To celebrate his 50th birthday, Todd Berk planned a trip, inviting seven of his Sigma Alpha Mu fraternity brothers and their wives.
“I had this idea that, before the trip, I was going to order some shirts for all the guys,” said Berk, noting he had recently seen Shop Local OSU – an online store featuring shirts and pint glasses from current and defunct Ohio State University-area bars – advertised on Facebook.
The OSU alumnus ordered eight shirts in March 2018, each emblazoned with the logo of a different bar that held “a memory of a funny thing happening or I just really liked going there,” Berk explained.
One shirt was out of stock in the size he had ordered, so the owner reached out about a replacement.
“She saw my signature on my email and asked what I did,” said Berk, who launched the Cleveland-area advertising agency Mean Joe Advertising, in 2012. “Then (she) asked why I was ordering these eight different shirts with the different sizes, and I explained it was for a trip. She thought that was cool.”
Several months later, the owner reached out to Berk and said she wanted to sell the business. She remembered their previous conversation and Berk’s interest in the store's concept. In July 2018, he met with her in Columbus to discuss the opportunity, but he decided it wasn’t the right time.
Later in the year, he heard from her again. She was listing the company with a broker, but first wanted to see if he had reconsidered her offer.
“Because we do internet advertising and social media marketing, which is what you need to do when you have an online store like this, she just thought it seemed like such a good fit,” Berk said. He mentioned the opportunity to his father, Archie Berk, and after “kicking it around a little bit,” they decided to buy it together.
Since taking over Shop Local OSU in April 2019 and moving operations to Mean Joe Advertising, the Berks have changed the company’s name to High Street Tees and have also made a few design changes.
“We have in-house people here at my advertising agency who ... help work on this,” Berk said. “We’ve also created a few new shirts, and we’re working on some new partnerships with some other current and defunct establishments.”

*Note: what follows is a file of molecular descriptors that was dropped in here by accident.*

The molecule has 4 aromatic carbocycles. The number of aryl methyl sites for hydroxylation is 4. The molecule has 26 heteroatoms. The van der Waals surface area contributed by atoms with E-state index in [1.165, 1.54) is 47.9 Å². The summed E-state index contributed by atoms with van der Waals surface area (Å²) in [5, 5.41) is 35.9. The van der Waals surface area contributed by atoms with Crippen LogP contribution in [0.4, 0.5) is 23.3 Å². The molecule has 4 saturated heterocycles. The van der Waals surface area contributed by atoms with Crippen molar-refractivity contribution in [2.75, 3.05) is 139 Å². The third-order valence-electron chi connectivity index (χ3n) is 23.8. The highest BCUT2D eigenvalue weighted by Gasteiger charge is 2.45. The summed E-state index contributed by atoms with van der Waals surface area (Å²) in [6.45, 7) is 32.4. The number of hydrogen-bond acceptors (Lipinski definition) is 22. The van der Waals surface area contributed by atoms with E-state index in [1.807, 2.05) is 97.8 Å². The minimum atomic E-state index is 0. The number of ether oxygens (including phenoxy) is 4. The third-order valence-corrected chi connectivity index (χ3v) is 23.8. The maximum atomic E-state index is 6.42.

Because many of the products feature logos of these defunct bars, Berk said they either have partnership agreements in place or have been given permission to sell these items from the former owner.
“We treat (High Street Tees) a little bit like another client,” Berk said. “We spend time on strategizing and planning, and there’s the day-to-day business of packing up orders that come in and shipping orders out.”
Berk converted a room in Mean Joe Advertising’s office to hold High Street Tees’ inventory.
By using the creative skills of his ad agency staff, Berk said High Street Tees’ website, online ads and social media posts have improved since he took over.
“All of those things have meant ... that we have seen an increase in sales over last year,” Berk said. Two Columbus-based retail locations – Glean in Short North and Bink Davies at Easton – carry some High Street Tees items, and Berk said they sell nearly 100 shirts online per week.
Berk said he attends a handful of Ohio State football games each season, and he’s seen fans wearing High Street Tees shirts on game day.
“That has been really cool to see,” he said.
Visit HighStreetTees.com to check out their selection.